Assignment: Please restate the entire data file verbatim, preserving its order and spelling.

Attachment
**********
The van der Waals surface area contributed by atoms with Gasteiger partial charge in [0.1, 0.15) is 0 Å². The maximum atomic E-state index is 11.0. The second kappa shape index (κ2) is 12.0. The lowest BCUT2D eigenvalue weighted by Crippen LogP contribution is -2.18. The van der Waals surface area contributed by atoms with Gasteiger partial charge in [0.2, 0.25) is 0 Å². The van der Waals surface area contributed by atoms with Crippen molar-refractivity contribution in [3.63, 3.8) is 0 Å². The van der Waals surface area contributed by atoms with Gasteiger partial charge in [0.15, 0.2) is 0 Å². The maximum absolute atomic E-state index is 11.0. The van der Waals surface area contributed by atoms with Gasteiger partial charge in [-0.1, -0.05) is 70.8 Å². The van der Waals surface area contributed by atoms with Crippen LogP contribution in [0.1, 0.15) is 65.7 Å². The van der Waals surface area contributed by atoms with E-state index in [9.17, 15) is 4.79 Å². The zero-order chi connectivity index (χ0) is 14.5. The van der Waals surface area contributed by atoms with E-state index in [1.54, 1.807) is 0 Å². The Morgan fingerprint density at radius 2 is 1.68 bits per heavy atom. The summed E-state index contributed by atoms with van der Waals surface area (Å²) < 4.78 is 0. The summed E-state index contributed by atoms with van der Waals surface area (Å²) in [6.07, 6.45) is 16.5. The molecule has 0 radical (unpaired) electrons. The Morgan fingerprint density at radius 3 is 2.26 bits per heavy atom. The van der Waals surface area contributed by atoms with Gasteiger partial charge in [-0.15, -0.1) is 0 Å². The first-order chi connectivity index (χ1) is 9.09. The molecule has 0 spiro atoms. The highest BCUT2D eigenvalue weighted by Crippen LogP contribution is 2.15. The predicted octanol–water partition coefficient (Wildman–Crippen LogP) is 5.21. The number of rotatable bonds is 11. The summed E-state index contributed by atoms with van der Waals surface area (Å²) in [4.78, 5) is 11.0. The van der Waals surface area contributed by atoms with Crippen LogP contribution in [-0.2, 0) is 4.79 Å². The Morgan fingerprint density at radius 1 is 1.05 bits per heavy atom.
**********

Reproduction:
The van der Waals surface area contributed by atoms with Gasteiger partial charge in [0.1, 0.15) is 0 Å². The maximum atomic E-state index is 11.0. The second kappa shape index (κ2) is 12.0. The lowest BCUT2D eigenvalue weighted by Crippen LogP contribution is -2.18. The van der Waals surface area contributed by atoms with Gasteiger partial charge in [0.2, 0.25) is 0 Å². The van der Waals surface area contributed by atoms with Crippen molar-refractivity contribution in [3.63, 3.8) is 0 Å². The van der Waals surface area contributed by atoms with Gasteiger partial charge in [0.15, 0.2) is 0 Å². The maximum absolute atomic E-state index is 11.0. The van der Waals surface area contributed by atoms with Gasteiger partial charge in [-0.1, -0.05) is 70.8 Å². The van der Waals surface area contributed by atoms with Crippen LogP contribution in [0.1, 0.15) is 65.7 Å². The van der Waals surface area contributed by atoms with E-state index in [9.17, 15) is 4.79 Å². The zero-order chi connectivity index (χ0) is 14.5. The van der Waals surface area contributed by atoms with E-state index in [1.54, 1.807) is 0 Å². The Morgan fingerprint density at radius 2 is 1.68 bits per heavy atom. The summed E-state index contributed by atoms with van der Waals surface area (Å²) < 4.78 is 0. The summed E-state index contributed by atoms with van der Waals surface area (Å²) in [6.07, 6.45) is 16.5. The molecule has 0 radical (unpaired) electrons. The Morgan fingerprint density at radius 3 is 2.26 bits per heavy atom. The van der Waals surface area contributed by atoms with Gasteiger partial charge in [-0.15, -0.1) is 0 Å². The first-order chi connectivity index (χ1) is 9.09. The molecule has 0 spiro atoms. The highest BCUT2D eigenvalue weighted by Crippen LogP contribution is 2.15. The predicted octanol–water partition coefficient (Wildman–Crippen LogP) is 5.21. The number of rotatable bonds is 11. The summed E-state index contributed by atoms with van der Waals surface area (Å²) in [4.78, 5) is 11.0. The van der Waals surface area contributed by atoms with Crippen LogP contribution in [-0.2, 0) is 4.79 Å². The Morgan fingerprint density at radius 1 is 1.05 bits per heavy atom.